> There's also no strong evidence that a rape did happen. Somehow out of that, you believe a rape didn't happen,
Wait, what? Even if there's no strong evidence that a rape did happen I should just believe it happened anyway? That's a fascinating approach. What other things should I believe even if there's no strong evidence for them? For example, what if somebody claimed you committed assault, but there was no evidence?
> which is illogical and cruel.
I suspect you wouldn't be resorting to crude appeals to emotion and playing to the cheap seats with rhetoric if you had a real argument to make here.
No, that's evidence that if there was an assailant, she doesn't know him.
> Even if there's no strong evidence that a rape did happen I should just believe it happened anyway?
You misunderstand my position. I am just asserting that we don't know whether a rape happened. I do not believe it happened, nor do I believe that it didn't. I am certain that I cannot know.
>> illogical and cruel
> I suspect you wouldn't be resorting to crude appeals to emotion and playing to the cheap seats with rhetoric if you had a real argument to make here.
What? I am doing nothing of the sort. I am making very specific claims: 1) that based on principles of logic, you can't infer from the evidence that no rape occurred, and 2) to do so is cruel to the alleged victim, who may just be a rape victim who lied about the details.
There's nothing emotional or cheap about that argument. You can disagree with me on the facts or the analysis, but at least engage what I'm saying in good faith. I'm extending you that courtesy.
It's different in European welfare states which are big brother societies: you can actually get a reliable census by saying things like "select count(id) from population where alive is true;"
But this is different from proving a certain name didn't appear among the students of a particular university/class, etc; we do know the Rolling Stone story was a hoax.
Sabrina Erdeley has herself written that she went out looking for a particular story. This is among the reasons why she is liable. In the US the standard for that is much, much higher than just failing to hold up in court. It takes actual malice.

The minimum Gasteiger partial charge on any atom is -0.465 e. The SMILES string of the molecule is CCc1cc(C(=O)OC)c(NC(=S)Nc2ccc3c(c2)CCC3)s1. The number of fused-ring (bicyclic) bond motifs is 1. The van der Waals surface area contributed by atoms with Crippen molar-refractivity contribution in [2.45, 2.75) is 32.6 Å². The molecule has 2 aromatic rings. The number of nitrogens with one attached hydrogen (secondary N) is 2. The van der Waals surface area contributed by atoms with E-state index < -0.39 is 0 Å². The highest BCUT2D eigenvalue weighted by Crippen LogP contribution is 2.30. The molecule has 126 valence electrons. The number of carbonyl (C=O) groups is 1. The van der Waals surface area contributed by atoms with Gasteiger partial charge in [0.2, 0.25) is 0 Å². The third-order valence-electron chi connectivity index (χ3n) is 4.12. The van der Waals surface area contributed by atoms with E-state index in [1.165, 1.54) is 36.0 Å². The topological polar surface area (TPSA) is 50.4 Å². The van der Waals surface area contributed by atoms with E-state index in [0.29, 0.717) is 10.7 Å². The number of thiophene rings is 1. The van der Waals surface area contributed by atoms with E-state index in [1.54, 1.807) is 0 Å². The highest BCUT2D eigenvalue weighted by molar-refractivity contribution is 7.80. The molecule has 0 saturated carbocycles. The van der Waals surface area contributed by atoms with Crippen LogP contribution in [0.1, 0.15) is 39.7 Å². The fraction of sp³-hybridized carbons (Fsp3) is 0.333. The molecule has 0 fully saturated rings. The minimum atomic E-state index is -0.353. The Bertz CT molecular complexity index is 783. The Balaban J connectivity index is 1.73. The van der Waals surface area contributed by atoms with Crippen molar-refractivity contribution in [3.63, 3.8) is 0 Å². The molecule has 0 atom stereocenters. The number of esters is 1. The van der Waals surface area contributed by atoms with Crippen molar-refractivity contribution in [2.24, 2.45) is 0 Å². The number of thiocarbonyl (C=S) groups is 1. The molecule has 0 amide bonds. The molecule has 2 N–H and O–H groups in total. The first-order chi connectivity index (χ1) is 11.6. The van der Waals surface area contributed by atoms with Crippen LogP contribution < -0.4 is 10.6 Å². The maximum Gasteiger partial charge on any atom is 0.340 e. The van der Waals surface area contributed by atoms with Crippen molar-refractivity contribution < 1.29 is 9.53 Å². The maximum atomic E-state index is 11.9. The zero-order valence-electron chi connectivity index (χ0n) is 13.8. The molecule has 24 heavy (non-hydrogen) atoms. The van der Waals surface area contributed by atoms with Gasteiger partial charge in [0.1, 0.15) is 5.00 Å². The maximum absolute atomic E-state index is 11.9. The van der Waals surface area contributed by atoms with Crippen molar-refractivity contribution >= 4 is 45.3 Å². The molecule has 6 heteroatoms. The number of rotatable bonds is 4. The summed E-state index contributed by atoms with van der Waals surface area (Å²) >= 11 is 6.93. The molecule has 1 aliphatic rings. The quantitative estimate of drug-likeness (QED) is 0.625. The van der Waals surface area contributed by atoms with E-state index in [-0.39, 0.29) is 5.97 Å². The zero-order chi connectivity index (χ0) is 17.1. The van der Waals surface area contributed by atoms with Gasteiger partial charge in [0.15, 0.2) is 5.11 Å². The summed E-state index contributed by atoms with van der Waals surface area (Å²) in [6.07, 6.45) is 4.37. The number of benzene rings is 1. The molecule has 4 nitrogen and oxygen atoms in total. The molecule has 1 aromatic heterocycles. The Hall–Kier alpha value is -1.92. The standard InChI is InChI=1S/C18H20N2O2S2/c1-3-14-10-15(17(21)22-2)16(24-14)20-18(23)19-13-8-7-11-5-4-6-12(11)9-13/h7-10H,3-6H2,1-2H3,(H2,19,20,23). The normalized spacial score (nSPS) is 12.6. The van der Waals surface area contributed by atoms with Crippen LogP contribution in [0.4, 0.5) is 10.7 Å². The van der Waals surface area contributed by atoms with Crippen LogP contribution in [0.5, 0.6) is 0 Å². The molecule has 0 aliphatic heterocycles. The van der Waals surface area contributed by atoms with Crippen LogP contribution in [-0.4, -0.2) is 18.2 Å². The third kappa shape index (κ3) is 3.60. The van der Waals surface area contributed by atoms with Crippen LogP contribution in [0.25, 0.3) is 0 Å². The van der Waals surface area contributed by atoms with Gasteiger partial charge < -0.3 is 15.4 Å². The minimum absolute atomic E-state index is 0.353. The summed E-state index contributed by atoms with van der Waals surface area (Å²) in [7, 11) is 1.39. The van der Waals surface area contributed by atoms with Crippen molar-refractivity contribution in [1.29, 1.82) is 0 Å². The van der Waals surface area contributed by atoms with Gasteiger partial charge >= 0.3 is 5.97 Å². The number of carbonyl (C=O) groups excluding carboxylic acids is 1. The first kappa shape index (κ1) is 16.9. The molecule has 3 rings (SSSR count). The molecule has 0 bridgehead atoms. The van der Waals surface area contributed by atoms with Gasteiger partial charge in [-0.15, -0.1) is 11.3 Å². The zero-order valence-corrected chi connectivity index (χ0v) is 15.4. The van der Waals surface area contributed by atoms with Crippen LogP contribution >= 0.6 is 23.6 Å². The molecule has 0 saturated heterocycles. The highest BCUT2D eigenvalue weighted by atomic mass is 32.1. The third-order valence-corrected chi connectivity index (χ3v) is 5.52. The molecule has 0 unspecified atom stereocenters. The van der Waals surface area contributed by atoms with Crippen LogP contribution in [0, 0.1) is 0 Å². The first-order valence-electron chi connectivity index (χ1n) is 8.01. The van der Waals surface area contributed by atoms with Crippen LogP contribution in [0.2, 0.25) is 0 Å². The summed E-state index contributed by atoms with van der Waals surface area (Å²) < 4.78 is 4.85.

She could be (and probably is) a pathological liar. That doesn't mean she is incapable of being raped. It only means her accounts shouldn't be published and she's not a reliable criminal witness.
It was torn to pieces by WaPo, CJR, and the Charlottesville police. There is no doubt that it was a hoax. If she has ever been raped, it was a completely different event from the one described by the Rolling Stone.
On the other hand, I don't think that Jackie is a pathological liar. She tried to catfish a guy and get a little sympathy from college admins. She started off like a fairly reasonable liar (for a teenager) and got caught up in the whole thing. She's definitely at fault but much less than the Rolling Stone which went on a rampage defaming people left and right and instigating a mob.
Despite the main part of the story being based on someone's lie, RS could theoretically prove that they weren't being "reckless", given all the resources they poured into this story, including 80 hours of fact-checking work  -- being reckless is different than being incompetent/stupid. But reading the Columbia Journalism Review's investigation :
> The checker did try to improve the story’s reporting and attribution of quotations concerning the three friends. She marked on a draft that Ryan - “Randall” under pseudonym - had not been interviewed, and that his “shit show” quote had originated with Jackie. “Put this on Jackie?” the checker wrote. “Any way we can confirm with him?” She said she talked about this problem of clarity with Woods and Erdely. “I pushed. … They came to the conclusion that they were comfortable” with not making it clear to readers that they had never contacted Ryan.
-- then what is? The RS reporter claims to have "exhausted all the avenues for finding the friends" and yet soon after the story was published, the Washington Post managed to find all 3 friends, who weren't at all unwilling to talk to the paper. Had RS talked to the friends, RS would have almost immediately realized that they would have to do additional reporting. The U.S. law protecting media from libel suits against public figures is very strong, but I can definitely see how a jury would decide against RS.
Shilling pre-planned story angles for sugar daddies, on the other hand, pays quite well.
this isn't journalism, as proven in court. she was a paid propagandist, that's something entirely different. it's more akin to being a political operative.
That's a good salary that most journalists would dream to reach, but keep in mind a few things:
1. It's still freelance work, which means that she's not getting paid health benefits.
2. She's been writing at least 20 years now and she, up to that point, was highly decorated.
3. She's based in New York.
4. Those stories are meant to have huge impact and seen by millions. The UVA story, if she hadn't botched it, would have the potential to cause systemic change.
As a point of comparison, I did a lookup for "writer" in California public salaries:
Top writing jobs (mostly technical) are reaping $110K+ before benefits:
Moreover, they can retire at age 55 with a pension that puts them well above middle class:
As another point of comparison, the executive editor of the NYTimes starts at around $500K: http://www.politico.com/blogs/media/2014/05/report-abramson-...
That's a ton of money for journalism. But you'd laugh if you heard that that's what the CEOs of Google or Microsoft made.
Here's some salaries of top people at NPR and TAL:
Ira Glass had a base salary of $148K in 2010. Rob Siegel had a base salary of $320K.
That sounds scary. If the manufacturing of a story would have been more competent, it would have caused systemic change.
Well, I guess that is what happens.